Award-winning equestrian architect John Blackburn believes natural light and ventilation are the two most important considerations when designing and building a barn.
Two of his California projects epitomize these principles: Lucky Jack Farm in Rancho Santa Fe and Devine Ranch in Santa Cruz County. He designed another barn in California using no artificial lighting. Because the barn was designed to be open to the sunlight and wind currents, the carbon footprint and risk of barn fires were minimized.
"My barns are designed to function throughout the day without the use of artificial lighting, except in enclosed rooms such as a bathroom or laundry," Blackburn explains. "This simple approach can greatly reduce the risk of fatal barn fires."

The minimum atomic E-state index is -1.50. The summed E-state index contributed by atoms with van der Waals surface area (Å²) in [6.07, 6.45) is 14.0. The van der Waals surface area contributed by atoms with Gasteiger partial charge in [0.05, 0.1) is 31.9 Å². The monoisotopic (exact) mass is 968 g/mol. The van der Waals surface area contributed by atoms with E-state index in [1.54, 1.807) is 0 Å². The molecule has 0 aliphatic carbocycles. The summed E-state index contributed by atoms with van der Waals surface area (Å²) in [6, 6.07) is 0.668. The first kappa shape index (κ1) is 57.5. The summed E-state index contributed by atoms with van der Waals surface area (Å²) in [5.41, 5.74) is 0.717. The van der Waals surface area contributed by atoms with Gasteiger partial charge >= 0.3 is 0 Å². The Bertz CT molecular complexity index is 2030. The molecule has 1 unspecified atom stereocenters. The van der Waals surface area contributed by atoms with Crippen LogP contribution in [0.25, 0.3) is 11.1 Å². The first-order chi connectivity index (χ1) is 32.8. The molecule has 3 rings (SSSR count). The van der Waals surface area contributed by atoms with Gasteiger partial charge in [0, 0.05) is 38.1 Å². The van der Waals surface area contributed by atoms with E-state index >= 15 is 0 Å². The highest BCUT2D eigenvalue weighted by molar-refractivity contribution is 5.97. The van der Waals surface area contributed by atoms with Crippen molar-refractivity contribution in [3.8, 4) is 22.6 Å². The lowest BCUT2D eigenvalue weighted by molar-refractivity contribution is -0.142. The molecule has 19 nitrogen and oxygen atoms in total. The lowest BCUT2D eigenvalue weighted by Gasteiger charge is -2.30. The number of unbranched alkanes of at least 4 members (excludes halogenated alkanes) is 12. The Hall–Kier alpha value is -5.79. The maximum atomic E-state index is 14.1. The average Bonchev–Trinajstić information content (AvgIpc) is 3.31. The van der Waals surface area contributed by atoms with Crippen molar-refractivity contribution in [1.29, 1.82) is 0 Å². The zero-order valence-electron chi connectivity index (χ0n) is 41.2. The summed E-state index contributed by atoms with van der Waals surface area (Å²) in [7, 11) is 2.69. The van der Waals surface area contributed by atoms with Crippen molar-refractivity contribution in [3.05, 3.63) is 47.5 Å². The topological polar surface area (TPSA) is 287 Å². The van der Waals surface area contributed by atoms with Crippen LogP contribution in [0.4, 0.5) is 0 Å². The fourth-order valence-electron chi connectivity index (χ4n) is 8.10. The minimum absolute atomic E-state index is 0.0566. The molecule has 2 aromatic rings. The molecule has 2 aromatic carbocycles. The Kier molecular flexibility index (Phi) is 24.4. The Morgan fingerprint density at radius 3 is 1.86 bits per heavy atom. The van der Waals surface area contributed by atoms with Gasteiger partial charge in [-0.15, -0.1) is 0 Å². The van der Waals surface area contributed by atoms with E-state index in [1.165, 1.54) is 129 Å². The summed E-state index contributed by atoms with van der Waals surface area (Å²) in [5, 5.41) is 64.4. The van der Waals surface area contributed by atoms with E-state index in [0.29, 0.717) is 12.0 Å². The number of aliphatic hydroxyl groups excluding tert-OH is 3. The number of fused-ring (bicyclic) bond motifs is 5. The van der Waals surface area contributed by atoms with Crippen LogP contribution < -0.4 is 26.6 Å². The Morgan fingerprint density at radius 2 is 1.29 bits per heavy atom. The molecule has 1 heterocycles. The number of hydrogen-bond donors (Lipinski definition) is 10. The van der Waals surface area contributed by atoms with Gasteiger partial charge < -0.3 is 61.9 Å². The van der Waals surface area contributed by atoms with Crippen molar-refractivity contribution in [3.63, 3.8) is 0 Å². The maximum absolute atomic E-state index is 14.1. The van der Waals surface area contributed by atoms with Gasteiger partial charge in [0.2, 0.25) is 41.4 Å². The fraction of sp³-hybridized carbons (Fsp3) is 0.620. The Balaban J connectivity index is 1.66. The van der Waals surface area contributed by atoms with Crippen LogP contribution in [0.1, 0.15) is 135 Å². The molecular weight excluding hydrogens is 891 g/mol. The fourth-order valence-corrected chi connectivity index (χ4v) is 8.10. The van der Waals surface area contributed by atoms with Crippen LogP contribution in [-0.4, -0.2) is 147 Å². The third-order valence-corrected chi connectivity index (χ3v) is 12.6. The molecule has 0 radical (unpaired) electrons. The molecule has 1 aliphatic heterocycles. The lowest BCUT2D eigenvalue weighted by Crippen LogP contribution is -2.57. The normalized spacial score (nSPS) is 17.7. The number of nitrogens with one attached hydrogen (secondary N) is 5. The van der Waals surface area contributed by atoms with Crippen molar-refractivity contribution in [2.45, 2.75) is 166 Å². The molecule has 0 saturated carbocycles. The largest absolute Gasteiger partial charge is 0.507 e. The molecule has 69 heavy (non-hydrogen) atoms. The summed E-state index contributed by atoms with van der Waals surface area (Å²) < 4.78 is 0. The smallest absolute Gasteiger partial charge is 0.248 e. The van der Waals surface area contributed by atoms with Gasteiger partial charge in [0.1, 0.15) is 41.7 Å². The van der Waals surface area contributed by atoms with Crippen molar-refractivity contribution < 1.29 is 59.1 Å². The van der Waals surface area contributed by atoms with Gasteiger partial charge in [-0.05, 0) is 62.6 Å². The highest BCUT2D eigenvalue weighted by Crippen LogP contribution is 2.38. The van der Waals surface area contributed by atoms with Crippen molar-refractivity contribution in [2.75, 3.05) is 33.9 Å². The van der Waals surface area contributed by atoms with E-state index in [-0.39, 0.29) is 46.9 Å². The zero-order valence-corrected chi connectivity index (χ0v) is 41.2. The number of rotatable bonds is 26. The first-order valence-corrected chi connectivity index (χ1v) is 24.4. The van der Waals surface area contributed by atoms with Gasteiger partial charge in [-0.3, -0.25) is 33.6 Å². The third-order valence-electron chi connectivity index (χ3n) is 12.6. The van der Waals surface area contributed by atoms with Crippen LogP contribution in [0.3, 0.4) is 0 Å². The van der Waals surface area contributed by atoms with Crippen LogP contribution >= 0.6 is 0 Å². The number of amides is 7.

Vented skylights glazed with a translucent polycarbonate panel running the length of the barn are hallmarks of Blackburns' barns. The light source provides a low cost, shatter-proof feature that diffuses the light, thus eliminating harsh shadows, which could cause horses to spook.
All aspects of his designs provide natural light and reduce the dark, damp areas at the floor of the stall where odors are created, but they also incorporate vertical ventilation of the barn. This vertical ventilation rids the barn of odors and of pathogens and infectious bacteria that could otherwise be transported from horse to horse.
The placement of the barn is also paramount. When siting a location, Blackburn checks the prevailing wind data to create a design that works with the forces of nature. Location was important for Lucky Jack Farm. Blackburn placed the barn higher in elevation than the initial structure and facing west in order to have better ventilation from the constant Pacific Ocean breezes cooling the site.